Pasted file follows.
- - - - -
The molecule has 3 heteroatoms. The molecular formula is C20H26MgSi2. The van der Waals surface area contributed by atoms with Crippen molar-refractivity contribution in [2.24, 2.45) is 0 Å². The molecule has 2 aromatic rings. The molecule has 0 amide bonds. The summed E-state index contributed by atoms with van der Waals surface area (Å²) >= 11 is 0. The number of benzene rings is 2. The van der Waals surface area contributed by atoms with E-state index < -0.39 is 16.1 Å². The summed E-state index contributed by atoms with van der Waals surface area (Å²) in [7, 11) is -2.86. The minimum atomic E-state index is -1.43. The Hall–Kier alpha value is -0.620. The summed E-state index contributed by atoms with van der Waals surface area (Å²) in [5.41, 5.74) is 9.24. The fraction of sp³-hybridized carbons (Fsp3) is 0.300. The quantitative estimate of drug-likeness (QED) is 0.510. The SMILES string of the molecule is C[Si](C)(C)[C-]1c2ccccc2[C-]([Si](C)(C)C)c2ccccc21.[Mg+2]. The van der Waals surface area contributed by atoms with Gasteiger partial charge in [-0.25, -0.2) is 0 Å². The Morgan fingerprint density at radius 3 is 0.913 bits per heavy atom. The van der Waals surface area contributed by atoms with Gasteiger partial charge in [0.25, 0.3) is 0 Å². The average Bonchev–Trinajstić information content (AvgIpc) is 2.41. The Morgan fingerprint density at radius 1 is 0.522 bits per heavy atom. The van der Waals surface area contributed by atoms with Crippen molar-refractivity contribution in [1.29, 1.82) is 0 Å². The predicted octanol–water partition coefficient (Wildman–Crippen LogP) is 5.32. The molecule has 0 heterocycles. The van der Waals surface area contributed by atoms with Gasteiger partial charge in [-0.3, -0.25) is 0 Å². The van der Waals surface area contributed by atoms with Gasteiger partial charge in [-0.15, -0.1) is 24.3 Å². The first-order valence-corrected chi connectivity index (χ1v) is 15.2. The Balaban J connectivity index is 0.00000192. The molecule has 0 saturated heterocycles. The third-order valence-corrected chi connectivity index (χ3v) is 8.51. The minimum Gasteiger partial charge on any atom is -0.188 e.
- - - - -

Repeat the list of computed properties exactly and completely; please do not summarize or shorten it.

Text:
The molecule has 3 heteroatoms. The molecular formula is C20H26MgSi2. The van der Waals surface area contributed by atoms with Crippen molar-refractivity contribution in [2.24, 2.45) is 0 Å². The molecule has 2 aromatic rings. The molecule has 0 amide bonds. The summed E-state index contributed by atoms with van der Waals surface area (Å²) >= 11 is 0. The number of benzene rings is 2. The van der Waals surface area contributed by atoms with E-state index < -0.39 is 16.1 Å². The summed E-state index contributed by atoms with van der Waals surface area (Å²) in [7, 11) is -2.86. The minimum atomic E-state index is -1.43. The Hall–Kier alpha value is -0.620. The summed E-state index contributed by atoms with van der Waals surface area (Å²) in [5.41, 5.74) is 9.24. The fraction of sp³-hybridized carbons (Fsp3) is 0.300. The quantitative estimate of drug-likeness (QED) is 0.510. The SMILES string of the molecule is C[Si](C)(C)[C-]1c2ccccc2[C-]([Si](C)(C)C)c2ccccc21.[Mg+2]. The van der Waals surface area contributed by atoms with Gasteiger partial charge in [-0.25, -0.2) is 0 Å². The Morgan fingerprint density at radius 3 is 0.913 bits per heavy atom. The van der Waals surface area contributed by atoms with Gasteiger partial charge in [0.25, 0.3) is 0 Å². The average Bonchev–Trinajstić information content (AvgIpc) is 2.41. The Morgan fingerprint density at radius 1 is 0.522 bits per heavy atom. The van der Waals surface area contributed by atoms with Crippen molar-refractivity contribution in [1.29, 1.82) is 0 Å². The predicted octanol–water partition coefficient (Wildman–Crippen LogP) is 5.32. The molecule has 0 heterocycles. The van der Waals surface area contributed by atoms with Gasteiger partial charge in [-0.3, -0.25) is 0 Å². The van der Waals surface area contributed by atoms with Gasteiger partial charge in [-0.15, -0.1) is 24.3 Å². The first-order valence-corrected chi connectivity index (χ1v) is 15.2. The Balaban J connectivity index is 0.00000192. The molecule has 0 saturated heterocycles. The third-order valence-corrected chi connectivity index (χ3v) is 8.51. The minimum Gasteiger partial charge on any atom is -0.188 e.